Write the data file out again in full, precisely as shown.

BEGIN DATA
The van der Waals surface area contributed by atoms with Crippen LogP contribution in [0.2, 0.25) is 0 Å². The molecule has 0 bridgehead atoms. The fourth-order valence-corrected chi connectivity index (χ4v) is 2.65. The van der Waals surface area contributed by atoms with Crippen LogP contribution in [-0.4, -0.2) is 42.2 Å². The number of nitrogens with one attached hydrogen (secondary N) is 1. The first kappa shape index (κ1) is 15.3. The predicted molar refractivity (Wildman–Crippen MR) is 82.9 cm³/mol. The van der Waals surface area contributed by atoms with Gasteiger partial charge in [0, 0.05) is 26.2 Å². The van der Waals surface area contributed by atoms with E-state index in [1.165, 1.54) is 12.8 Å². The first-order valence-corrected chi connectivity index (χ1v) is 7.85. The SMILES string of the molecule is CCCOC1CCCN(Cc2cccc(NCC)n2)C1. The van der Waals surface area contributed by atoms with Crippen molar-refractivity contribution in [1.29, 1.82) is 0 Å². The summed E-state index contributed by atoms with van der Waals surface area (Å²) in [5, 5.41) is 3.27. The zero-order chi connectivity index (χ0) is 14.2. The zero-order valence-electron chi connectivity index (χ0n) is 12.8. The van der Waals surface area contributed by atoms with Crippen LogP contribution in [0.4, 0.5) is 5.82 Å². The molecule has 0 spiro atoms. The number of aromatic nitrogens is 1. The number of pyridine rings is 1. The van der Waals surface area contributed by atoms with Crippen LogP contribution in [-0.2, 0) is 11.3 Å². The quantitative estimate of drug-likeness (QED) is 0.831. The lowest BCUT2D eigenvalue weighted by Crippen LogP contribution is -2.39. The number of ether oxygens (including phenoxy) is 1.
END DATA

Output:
The van der Waals surface area contributed by atoms with Crippen LogP contribution in [0.2, 0.25) is 0 Å². The molecule has 0 bridgehead atoms. The fourth-order valence-corrected chi connectivity index (χ4v) is 2.65. The van der Waals surface area contributed by atoms with Crippen LogP contribution in [-0.4, -0.2) is 42.2 Å². The number of nitrogens with one attached hydrogen (secondary N) is 1. The first kappa shape index (κ1) is 15.3. The predicted molar refractivity (Wildman–Crippen MR) is 82.9 cm³/mol. The van der Waals surface area contributed by atoms with Gasteiger partial charge in [0, 0.05) is 26.2 Å². The van der Waals surface area contributed by atoms with E-state index in [1.165, 1.54) is 12.8 Å². The first-order valence-corrected chi connectivity index (χ1v) is 7.85. The SMILES string of the molecule is CCCOC1CCCN(Cc2cccc(NCC)n2)C1. The van der Waals surface area contributed by atoms with Crippen molar-refractivity contribution in [1.29, 1.82) is 0 Å². The summed E-state index contributed by atoms with van der Waals surface area (Å²) in [5, 5.41) is 3.27. The zero-order chi connectivity index (χ0) is 14.2. The zero-order valence-electron chi connectivity index (χ0n) is 12.8. The van der Waals surface area contributed by atoms with Crippen LogP contribution in [0.4, 0.5) is 5.82 Å². The molecule has 0 spiro atoms. The number of aromatic nitrogens is 1. The number of pyridine rings is 1. The van der Waals surface area contributed by atoms with Crippen LogP contribution in [-0.2, 0) is 11.3 Å². The quantitative estimate of drug-likeness (QED) is 0.831. The lowest BCUT2D eigenvalue weighted by Crippen LogP contribution is -2.39. The number of ether oxygens (including phenoxy) is 1.